One of the first things people do when they suspect that their partner is cheating is they go online and enter "my spouse is cheating." This calls up all sorts of advice. In fact, some people make a healthy income just publishing more or less personal opinions about cheating. Not all of it is helpful and some of it can be completely wrong for your situation.
You will find a wide range of advice online about cheating and how to recover from infidelity. Some of it may be very interesting and helpful. At the very minimum it is eye-opening. However, there is a large portion of online advice about cheating, especially in dating or marriage forums, that is plainly emotionally-fueled rants. These pivot upon the author's highly personal experience instead of the complexities involved in the psychology of affairs.
I have come to believe, after practicing with hundreds of couples over the past ten years, that the steps taken after the discovery of cheating are just as consequential to the outcome of your relationship as the steps your partner took by cheating. Before you reach for the battle ax it is critical to get good advice about how to deal with cheating in your relationship.
I did some fact-finding about cheating and gleaned what I thought were some of the top myths and facts about infidelity, from a course for therapists offered by Dr. Ofer Zur, titled Infidelity & Affairs: Facts, Myths and What Works.
- An affair inevitably destroys the marriage
- An affair always means there are serious problems in the marriage
- Telling all the details of the affair to the betrayed spouse will help heal the marriage
- Affairs should always be disclosed to the un-involved partner (regardless of the potential for domestic violence or even murder when such disclosure take place)
- People generally seek in an affair what they do not get at home from their spouse.
- Internet sex and Internet infidelity are not considered extramarital affairs.
Following are some basics facts about cheating and infidelity that often contradict and debunk the above myths:
- Most couples survive the affair rather than end up in divorce.
- Many couples, in fact, come out of the cheating crises stronger and more committed
- Cheating is a choice. No one and no circumstances "force" anyone to be unfaithful.
- The effect of cheating can be negative, neutral or positive.
- Many individuals who start cheating have not been able to go beyond the romantic (unrealistic and often short term) ideal or falling-in-love phase that often characterizes the first phase of romantic relationships.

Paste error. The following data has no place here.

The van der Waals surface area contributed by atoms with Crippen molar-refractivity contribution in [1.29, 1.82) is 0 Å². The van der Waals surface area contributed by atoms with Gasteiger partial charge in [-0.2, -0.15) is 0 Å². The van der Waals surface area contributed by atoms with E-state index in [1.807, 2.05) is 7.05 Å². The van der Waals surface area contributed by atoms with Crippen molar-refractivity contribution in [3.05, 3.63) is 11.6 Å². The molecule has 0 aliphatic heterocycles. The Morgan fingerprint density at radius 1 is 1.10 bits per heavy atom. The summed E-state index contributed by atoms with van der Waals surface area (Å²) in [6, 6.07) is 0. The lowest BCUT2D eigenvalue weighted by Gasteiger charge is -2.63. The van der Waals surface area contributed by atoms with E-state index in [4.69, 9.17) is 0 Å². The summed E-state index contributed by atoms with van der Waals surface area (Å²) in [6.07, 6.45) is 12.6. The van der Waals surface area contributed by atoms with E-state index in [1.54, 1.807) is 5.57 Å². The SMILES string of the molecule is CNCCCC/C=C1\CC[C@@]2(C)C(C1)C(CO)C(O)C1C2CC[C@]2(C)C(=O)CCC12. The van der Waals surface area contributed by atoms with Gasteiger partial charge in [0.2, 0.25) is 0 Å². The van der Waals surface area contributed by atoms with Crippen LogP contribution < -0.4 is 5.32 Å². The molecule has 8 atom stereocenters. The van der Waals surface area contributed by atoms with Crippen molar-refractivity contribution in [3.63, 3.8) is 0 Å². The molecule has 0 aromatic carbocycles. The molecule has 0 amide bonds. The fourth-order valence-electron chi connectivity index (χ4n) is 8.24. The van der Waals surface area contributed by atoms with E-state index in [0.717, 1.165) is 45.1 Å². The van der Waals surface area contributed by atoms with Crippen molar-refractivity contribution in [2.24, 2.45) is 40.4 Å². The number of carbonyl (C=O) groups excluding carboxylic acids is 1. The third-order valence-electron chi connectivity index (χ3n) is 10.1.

- When someone starts cheating, it doesn't necessarily mean he or she isn't "getting enough" at home. Many researchers have found out that one can feel a strong attachment to the spouse and still be madly attracted to and romantically in love with someone else.
- Contrary to one commonly held view, many people who report being in happy marriages commit adultery. Shirley Glass's ground breaking research revealed that 56% of men and 34% of women who started cheating reported that their marriages were happy.
- Some research reports that extramarital sex can increase sexual activity within the marriage. The hydraulic pump theory that there is only that much sexual energy available and it is spent outside the marriage with nothing left for the spouse, has been debunked by several researchers.
- Some cheating is better kept secret. Not all cheating must be disclosed. There are situations where disclosure can result in domestic violence or even murder or trigger extreme emotional response by the psychologically vulnerable un-involved partner.
RESPOND TO CHEATING WITH CARE
My all-time favorite myth about cheating is the one about how it necessarily destroys a relationship. I think this is like the saying "she died from old age."
In our age of information, we can do better than this.
Look more deeply and there are always more complex causes. But it takes courage--and support from others--to accept complexity when our brain is hijacked into toddler-mode. In distress, our nervous system reverts to the most binary, black and white processing, leaving our higher intelligence and problem solving ability in shattered pieces.
If cheating is in your marriage, there is hope. But untreated shock and trauma are usually the "nail the coffin" that puts any relationship in a tailspin. Blame and shame can easily overwhelm a couple affected by cheating. It can snuff out hope of learning about what the affair means and how to transform its destructive power into a robust and trustworthy partnership. Then the question remains: Are all relationships worth saving?
Peggy Vaughn, an internationally renown expert on affairs, has emphasized that many therapists reinforce the idea of personal failure and personal blame. She asserts that:
|"Self-help strategies alone seldom bring full recovery from this experience, either as a couple or individually. Recovery depends on getting beyond our strictly personal view of affairs and gaining an understanding of them within a broader framework."|
The point is clear. Respond to cheating with care and courage. Separate myths from facts and get help to get perspective about your next steps.
Has your relationship been scarred by cheating? How did you overcome or succumb to your misconceptions about infidelity?